The “Church” is a moderated town hall type of meeting rather than a sermon with topics varying each week/month (in 2010 once a week, in 2012 once a month). Snacks and coffee is served, doubling the event’s function as it becomes an alternative to brunch with bloody marys.

The origin of our concept stems from our mutual admiration of the Rothko Chapel in Houston, Texas. This profound monument to the freedom and pursuit of self-reflection is a model of art as a surrogate for religion. We take a non-denominational and tolerant attitude in our journey through life and our hope is to build an alliance with people of all faiths and world-views. We suffer no delusions of grandeur, we only seek to inspire and be inspired by the art of life and community.



Leigh Davis at Greenwood Cemetery

NOTE: This event has been rescheduled:
Sunday, June 22nd, 11am
Meeting spot: Greenwood Cemetery, Entrance 25th and 5th avenue

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Leigh Davis’s work investigates the relationships between people and the physical spaces in which they live, work, and perform. Her subjects span a broad range—from the men of a dying religious order to women living in a YWCA residence hall—and the projects she creates derive from the relationships she develops with those subjects over time. Finding nontraditional, public spaces for her work is central to her practice, which strongly attends to how the work is experienced. Davis has created a slide show and lecture series for public community gardens in Brooklyn, a temporary memorial for a neighborhood in Washington, D.C., and a site-specific installation for the church of St. Paul the Apostle, located in Midtown Manhattan. Her recent project, Quiet Service, is a video created in-collaboration with four congregations located in the North Station district of Baltimore. Davis is currently working on a project close to home, in her apartment building.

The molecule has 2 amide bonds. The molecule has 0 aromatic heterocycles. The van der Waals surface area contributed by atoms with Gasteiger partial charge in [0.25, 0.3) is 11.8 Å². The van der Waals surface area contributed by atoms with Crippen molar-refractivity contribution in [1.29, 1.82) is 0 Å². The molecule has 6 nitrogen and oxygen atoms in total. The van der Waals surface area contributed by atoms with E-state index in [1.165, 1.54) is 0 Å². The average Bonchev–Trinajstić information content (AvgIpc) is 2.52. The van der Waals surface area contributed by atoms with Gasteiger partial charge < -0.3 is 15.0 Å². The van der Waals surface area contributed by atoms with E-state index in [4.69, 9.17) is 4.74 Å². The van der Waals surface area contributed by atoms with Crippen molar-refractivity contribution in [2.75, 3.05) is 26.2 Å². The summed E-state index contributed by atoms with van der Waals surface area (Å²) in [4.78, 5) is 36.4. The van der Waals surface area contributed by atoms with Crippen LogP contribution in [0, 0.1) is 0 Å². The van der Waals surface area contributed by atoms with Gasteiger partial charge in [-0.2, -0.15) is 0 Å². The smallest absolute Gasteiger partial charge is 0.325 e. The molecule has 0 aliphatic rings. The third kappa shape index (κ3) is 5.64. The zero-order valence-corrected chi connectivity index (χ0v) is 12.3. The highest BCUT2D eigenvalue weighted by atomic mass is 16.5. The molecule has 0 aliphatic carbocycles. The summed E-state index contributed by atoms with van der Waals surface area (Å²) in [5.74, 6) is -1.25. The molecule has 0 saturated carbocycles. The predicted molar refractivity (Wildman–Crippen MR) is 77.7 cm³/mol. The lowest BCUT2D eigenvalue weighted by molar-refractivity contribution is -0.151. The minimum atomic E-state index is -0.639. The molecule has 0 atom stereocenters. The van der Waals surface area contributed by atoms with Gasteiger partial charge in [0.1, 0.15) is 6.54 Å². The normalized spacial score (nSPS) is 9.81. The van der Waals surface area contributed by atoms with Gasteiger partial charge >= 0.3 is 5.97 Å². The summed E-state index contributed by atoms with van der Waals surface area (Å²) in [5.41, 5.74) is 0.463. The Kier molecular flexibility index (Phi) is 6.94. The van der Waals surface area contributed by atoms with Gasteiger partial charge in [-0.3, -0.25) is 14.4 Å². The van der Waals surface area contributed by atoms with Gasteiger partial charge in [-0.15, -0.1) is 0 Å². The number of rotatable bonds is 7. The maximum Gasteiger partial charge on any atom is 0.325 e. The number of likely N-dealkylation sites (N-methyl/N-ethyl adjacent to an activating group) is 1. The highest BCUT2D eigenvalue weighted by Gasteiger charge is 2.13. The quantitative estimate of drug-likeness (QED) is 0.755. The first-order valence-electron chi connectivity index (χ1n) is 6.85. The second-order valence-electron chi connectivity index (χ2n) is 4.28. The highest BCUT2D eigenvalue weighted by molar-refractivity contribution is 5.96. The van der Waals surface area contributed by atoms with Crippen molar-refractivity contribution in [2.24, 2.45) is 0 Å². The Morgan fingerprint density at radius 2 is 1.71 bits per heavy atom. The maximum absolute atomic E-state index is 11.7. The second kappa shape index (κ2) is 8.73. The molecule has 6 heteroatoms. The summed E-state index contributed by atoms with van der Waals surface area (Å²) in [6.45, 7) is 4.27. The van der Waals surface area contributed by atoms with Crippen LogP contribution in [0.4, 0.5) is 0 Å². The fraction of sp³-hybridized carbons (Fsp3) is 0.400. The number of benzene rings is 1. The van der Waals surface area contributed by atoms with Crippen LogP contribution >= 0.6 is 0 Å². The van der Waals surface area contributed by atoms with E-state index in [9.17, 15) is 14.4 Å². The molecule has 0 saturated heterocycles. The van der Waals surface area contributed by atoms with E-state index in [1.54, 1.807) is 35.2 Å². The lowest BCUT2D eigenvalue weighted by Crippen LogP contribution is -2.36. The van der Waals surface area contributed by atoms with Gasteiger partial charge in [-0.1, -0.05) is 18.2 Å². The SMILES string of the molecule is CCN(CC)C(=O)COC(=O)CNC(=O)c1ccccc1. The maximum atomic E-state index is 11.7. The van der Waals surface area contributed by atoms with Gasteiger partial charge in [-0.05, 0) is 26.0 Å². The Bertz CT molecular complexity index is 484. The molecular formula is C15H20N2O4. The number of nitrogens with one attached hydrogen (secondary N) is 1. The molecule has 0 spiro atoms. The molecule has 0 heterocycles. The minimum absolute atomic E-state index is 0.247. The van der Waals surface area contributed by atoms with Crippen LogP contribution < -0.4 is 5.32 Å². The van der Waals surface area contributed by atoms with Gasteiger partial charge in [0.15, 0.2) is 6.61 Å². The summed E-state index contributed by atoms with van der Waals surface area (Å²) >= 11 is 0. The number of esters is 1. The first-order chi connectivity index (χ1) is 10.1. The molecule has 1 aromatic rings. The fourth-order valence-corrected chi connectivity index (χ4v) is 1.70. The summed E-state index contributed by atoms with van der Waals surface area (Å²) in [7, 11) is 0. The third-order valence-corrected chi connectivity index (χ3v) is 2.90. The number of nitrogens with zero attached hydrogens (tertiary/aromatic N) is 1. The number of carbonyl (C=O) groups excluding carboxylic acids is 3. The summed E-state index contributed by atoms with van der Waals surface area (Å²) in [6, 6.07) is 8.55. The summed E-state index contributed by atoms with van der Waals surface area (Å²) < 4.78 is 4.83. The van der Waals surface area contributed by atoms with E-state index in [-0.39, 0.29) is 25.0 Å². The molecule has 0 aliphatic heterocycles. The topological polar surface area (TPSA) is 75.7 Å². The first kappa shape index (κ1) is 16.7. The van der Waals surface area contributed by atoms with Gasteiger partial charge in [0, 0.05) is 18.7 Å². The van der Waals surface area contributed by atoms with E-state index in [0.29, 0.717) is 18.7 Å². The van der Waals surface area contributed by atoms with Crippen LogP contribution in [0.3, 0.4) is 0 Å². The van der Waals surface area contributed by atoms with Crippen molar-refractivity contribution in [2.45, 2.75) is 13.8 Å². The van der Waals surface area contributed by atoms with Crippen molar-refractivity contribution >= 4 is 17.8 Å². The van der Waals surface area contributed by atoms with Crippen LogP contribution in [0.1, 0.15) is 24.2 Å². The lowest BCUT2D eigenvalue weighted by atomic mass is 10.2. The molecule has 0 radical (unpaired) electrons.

Davis’ site-based works have repeatedly taken the form of temporary memorials or shrines. Davis will lead a conversation about the themes in her work; the memorial as narrative, and particularly our desire as a culture to create individual or collective memory in the public context.

The cHURCH OF MONIKA is a non-religious monthly series where invited speakers share and discuss their projects and experiences.



Liinu Grönlund

Sunday 27th, 11am

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Liinu Grönlund is a visual artist and currently an artist-in-residence at Residency Unlimited. She is currently working with scientists at the Stony Brook University and the American Museum of Natural History, who study lemurs and other primates, as well as snakes and chameleons. For the Church of Monika she will give us insight into her work and her collaborative work process. We will view a video by Liinu Grönlund shot in Malta called “Briefly”. The film examines the island’s nature and touches on Malta’s geographical and political relationship with Libya.

Through her use of film and video, Grönlund investigates the preservation of time. Her work is drawn to extreme and remote locations, with a particular focus on the natural sciences and environmentalism. She explores the relation of humans and nature in the age of environmental and humanitarian crisis through a process of archiving disappearing worlds.